# CS 391L Machine Learning Homework 3: Computational Learning Theory

Due: October 25, 2007

Present solutions to the following PAC learning-theory problems. Show each significant step in deriving the solution, presenting a clear and complete explanation of how each equation is derived. Presenting a solution without a clear step by step derivation and/or explanation is inadequate. When finding upper bounds, always try to find the tightest bound that you can. Final solutions should be in closed form (no iterative sums (sigma's) or products (pi's)). Handwritten solutions are fine as long as they are clearly written and presented. Remember the log's in the Blumer bound are base two.
1. Consider the class of concepts, C, consisting of axis-parallel hyper-rectangles in n-dimensional space. That is, assume instances are described by n real-valued features and that an instance is classified as positive iff the value for each feature, xi, falls in the range (li <= xi <= ui) where li and ui are separate lower and upper bounds specified for each feature.

(a) First consider a discretized concept space where all bounds li and ui must be integers in the interval (0, m), inclusive. Note that zero-width hyper-rectangles along one or more dimensions are allowed since it is possible that li = ui for any feature. Using the size of this finite hypothesis space, give an upper bound on the number of randomly drawn training instances sufficient to assure that for any concept in C, any consistent learner using H=C, will, with probability at least 1- , output a hypothesis with error at most . Calculate a specific number of sufficient examples when n=3 (axis-parallel boxes in 3-D), m=10, and = = 0.01.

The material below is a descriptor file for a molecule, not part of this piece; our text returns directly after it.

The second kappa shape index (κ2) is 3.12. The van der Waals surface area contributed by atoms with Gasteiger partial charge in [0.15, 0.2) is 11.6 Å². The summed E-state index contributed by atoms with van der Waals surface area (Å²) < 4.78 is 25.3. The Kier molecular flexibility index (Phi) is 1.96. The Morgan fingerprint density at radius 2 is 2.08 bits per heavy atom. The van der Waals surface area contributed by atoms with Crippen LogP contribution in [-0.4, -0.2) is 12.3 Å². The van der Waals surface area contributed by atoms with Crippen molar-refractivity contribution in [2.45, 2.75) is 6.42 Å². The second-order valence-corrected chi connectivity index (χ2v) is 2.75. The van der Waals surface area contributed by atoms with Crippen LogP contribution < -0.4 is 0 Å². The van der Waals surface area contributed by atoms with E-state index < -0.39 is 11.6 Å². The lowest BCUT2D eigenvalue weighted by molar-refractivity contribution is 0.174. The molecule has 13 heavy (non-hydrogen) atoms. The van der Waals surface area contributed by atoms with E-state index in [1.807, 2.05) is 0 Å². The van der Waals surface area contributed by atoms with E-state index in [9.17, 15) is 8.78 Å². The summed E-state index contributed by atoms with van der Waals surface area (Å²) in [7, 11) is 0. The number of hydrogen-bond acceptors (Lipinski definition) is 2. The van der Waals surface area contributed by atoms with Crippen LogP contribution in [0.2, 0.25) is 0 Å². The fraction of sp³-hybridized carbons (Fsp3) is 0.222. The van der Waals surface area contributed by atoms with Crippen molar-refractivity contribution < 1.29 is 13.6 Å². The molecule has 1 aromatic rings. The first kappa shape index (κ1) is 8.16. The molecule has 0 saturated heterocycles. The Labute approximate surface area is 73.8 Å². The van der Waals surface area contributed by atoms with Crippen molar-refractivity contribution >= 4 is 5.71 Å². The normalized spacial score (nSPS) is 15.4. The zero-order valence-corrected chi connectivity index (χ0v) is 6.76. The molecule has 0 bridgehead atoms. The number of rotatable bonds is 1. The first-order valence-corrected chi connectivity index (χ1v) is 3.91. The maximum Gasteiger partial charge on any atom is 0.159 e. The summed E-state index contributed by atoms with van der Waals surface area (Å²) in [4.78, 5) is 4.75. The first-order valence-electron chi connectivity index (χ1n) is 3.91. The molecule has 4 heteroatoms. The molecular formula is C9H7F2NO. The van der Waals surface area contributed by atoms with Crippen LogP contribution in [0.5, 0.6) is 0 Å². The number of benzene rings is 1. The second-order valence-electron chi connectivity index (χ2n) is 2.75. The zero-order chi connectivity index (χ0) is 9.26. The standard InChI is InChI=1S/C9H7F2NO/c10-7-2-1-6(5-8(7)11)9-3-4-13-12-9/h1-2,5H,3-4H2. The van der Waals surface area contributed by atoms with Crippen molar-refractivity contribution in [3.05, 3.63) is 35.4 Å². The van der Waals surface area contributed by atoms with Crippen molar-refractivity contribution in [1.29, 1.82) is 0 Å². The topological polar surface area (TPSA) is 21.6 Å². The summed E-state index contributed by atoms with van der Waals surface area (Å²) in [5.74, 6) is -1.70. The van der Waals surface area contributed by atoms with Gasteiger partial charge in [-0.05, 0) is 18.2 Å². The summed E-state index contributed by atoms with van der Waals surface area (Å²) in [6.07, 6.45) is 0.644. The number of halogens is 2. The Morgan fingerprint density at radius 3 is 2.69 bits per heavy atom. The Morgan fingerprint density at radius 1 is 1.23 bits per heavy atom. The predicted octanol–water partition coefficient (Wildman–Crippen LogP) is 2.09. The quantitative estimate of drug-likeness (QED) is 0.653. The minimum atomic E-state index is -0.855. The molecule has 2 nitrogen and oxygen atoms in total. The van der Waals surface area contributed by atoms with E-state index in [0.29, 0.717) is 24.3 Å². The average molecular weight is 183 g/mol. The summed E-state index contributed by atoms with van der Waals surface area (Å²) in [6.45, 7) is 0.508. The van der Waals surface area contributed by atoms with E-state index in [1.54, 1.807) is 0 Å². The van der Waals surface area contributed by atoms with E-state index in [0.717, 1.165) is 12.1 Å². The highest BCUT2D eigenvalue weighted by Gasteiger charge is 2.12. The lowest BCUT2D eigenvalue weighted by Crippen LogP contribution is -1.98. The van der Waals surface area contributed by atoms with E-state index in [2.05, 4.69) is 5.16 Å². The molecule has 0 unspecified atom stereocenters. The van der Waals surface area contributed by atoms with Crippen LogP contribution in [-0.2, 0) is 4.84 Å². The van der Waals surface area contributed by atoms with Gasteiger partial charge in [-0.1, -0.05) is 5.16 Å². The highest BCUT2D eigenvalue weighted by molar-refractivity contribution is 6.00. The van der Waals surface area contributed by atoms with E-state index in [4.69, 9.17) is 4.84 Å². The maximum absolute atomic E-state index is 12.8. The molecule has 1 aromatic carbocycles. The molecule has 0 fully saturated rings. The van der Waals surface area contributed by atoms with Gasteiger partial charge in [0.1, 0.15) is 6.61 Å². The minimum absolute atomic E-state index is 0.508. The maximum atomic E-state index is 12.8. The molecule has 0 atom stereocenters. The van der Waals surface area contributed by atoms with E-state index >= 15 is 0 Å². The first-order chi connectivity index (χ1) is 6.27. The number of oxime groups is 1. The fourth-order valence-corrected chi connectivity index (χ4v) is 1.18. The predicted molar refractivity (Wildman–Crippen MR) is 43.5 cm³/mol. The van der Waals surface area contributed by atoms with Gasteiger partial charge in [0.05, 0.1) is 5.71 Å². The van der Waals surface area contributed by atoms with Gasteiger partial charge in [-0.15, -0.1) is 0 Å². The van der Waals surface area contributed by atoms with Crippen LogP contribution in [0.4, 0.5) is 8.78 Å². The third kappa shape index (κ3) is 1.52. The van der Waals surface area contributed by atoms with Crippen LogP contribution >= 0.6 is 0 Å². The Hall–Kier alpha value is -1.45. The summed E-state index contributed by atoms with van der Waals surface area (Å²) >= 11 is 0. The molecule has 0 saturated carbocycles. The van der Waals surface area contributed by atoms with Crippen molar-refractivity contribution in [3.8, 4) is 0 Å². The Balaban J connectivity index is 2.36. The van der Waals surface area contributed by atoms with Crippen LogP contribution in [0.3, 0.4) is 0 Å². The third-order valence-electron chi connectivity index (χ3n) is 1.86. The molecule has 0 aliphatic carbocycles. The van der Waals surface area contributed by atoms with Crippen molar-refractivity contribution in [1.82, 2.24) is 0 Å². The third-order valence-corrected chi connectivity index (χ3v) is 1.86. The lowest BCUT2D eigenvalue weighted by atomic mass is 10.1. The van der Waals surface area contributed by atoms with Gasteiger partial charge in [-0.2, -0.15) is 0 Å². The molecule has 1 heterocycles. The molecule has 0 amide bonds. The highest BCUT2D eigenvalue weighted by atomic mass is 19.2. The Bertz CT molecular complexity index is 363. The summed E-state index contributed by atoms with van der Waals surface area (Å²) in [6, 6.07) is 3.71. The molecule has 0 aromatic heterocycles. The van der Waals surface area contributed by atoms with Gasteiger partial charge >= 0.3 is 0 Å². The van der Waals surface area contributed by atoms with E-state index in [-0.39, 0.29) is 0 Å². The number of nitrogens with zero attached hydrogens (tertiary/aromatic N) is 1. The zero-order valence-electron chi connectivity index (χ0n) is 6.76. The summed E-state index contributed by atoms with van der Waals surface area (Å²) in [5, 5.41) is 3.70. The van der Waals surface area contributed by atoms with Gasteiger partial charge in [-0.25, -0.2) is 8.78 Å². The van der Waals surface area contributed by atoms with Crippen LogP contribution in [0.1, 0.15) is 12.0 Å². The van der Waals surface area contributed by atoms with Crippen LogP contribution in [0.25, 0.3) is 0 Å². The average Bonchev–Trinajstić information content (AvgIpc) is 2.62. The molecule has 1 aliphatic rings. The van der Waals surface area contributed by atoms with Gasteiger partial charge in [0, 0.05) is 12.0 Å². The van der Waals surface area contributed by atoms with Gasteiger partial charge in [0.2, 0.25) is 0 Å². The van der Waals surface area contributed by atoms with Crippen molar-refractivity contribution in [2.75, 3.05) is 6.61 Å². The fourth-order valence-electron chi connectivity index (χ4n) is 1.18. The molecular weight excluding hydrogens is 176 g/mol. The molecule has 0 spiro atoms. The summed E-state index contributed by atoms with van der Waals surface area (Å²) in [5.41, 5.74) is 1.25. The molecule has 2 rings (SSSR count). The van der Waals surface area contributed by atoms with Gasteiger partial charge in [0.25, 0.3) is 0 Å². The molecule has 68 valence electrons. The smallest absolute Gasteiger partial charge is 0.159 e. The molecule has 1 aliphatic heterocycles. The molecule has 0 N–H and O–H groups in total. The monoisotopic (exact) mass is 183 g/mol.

(b) Now suppose the hyper-rectangle boundaries, li and ui, can take on real values. Update your answers to part (a).

2. Consider the class of concepts described by single M-of-N rules on n binary features. An M-of-N rule contains N literals and is true if any subset of M of them are true. For example:

3-of-{red, not(small), soft, not(box)}

is true if any 3 of the 4 given literals are true for an example. Note: M and N are not parameters defining the space, the hypothesis space includes all possible rules with all possible meaningful values of M and N over the set of n features.

(a) Determine an upper-bound on the PAC sample complexity of any consistent learning algorithm using this hypothesis space.

(b) Using this upper-bound, calculate a sufficient number of examples when = =0.01, n = 50.

3. Assuming instances are described by a single real-valued feature, x, consider the class of concepts, C, consisting of disjunctions of two intervals, (a <= x <= b) or (c <= x <= d) where a, b, c and d are all real values.

(a) Give an upper bound on the number of randomly drawn training instances sufficient to assure that for any concept in C, any consistent learner using H=C, will, with probability at least 1- , output a hypothesis with error at most .

(b) Calculate a specific number of sufficient examples when = = 0.01.

(c) Generalize your result to disjunctions of k real-valued intervals on a single real-valued feature.